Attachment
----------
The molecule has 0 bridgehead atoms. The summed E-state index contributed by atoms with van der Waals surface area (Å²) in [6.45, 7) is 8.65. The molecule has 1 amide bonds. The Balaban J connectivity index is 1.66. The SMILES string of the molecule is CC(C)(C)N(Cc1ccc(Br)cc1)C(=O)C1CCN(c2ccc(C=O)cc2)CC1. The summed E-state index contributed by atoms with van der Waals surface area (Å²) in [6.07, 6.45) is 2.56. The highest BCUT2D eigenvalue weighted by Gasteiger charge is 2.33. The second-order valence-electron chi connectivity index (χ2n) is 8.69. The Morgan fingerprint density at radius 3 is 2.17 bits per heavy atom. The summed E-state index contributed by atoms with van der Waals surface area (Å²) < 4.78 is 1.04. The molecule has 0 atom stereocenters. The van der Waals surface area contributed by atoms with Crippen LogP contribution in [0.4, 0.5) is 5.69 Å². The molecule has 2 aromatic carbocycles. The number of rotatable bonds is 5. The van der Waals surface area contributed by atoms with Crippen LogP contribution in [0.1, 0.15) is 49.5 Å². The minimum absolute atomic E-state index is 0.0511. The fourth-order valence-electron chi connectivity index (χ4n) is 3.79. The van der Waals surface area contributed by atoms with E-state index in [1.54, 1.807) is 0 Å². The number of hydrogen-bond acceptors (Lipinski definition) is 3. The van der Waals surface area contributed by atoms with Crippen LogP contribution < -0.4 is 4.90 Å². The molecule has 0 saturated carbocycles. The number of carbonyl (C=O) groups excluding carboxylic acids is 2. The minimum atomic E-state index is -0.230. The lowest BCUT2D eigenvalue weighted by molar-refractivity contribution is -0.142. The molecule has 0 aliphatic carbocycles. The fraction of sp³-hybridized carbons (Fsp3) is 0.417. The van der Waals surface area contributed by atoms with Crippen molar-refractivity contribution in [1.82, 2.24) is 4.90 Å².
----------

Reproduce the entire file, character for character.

The molecule has 0 bridgehead atoms. The summed E-state index contributed by atoms with van der Waals surface area (Å²) in [6.45, 7) is 8.65. The molecule has 1 amide bonds. The Balaban J connectivity index is 1.66. The SMILES string of the molecule is CC(C)(C)N(Cc1ccc(Br)cc1)C(=O)C1CCN(c2ccc(C=O)cc2)CC1. The summed E-state index contributed by atoms with van der Waals surface area (Å²) in [6.07, 6.45) is 2.56. The highest BCUT2D eigenvalue weighted by Gasteiger charge is 2.33. The second-order valence-electron chi connectivity index (χ2n) is 8.69. The Morgan fingerprint density at radius 3 is 2.17 bits per heavy atom. The summed E-state index contributed by atoms with van der Waals surface area (Å²) < 4.78 is 1.04. The molecule has 0 atom stereocenters. The van der Waals surface area contributed by atoms with Crippen LogP contribution in [0.4, 0.5) is 5.69 Å². The molecule has 2 aromatic carbocycles. The number of rotatable bonds is 5. The van der Waals surface area contributed by atoms with Crippen LogP contribution in [0.1, 0.15) is 49.5 Å². The minimum absolute atomic E-state index is 0.0511. The fourth-order valence-electron chi connectivity index (χ4n) is 3.79. The van der Waals surface area contributed by atoms with E-state index in [1.54, 1.807) is 0 Å². The number of hydrogen-bond acceptors (Lipinski definition) is 3. The van der Waals surface area contributed by atoms with Crippen LogP contribution < -0.4 is 4.90 Å². The molecule has 0 saturated carbocycles. The number of carbonyl (C=O) groups excluding carboxylic acids is 2. The minimum atomic E-state index is -0.230. The lowest BCUT2D eigenvalue weighted by molar-refractivity contribution is -0.142. The molecule has 0 aliphatic carbocycles. The fraction of sp³-hybridized carbons (Fsp3) is 0.417. The van der Waals surface area contributed by atoms with Crippen molar-refractivity contribution in [1.82, 2.24) is 4.90 Å².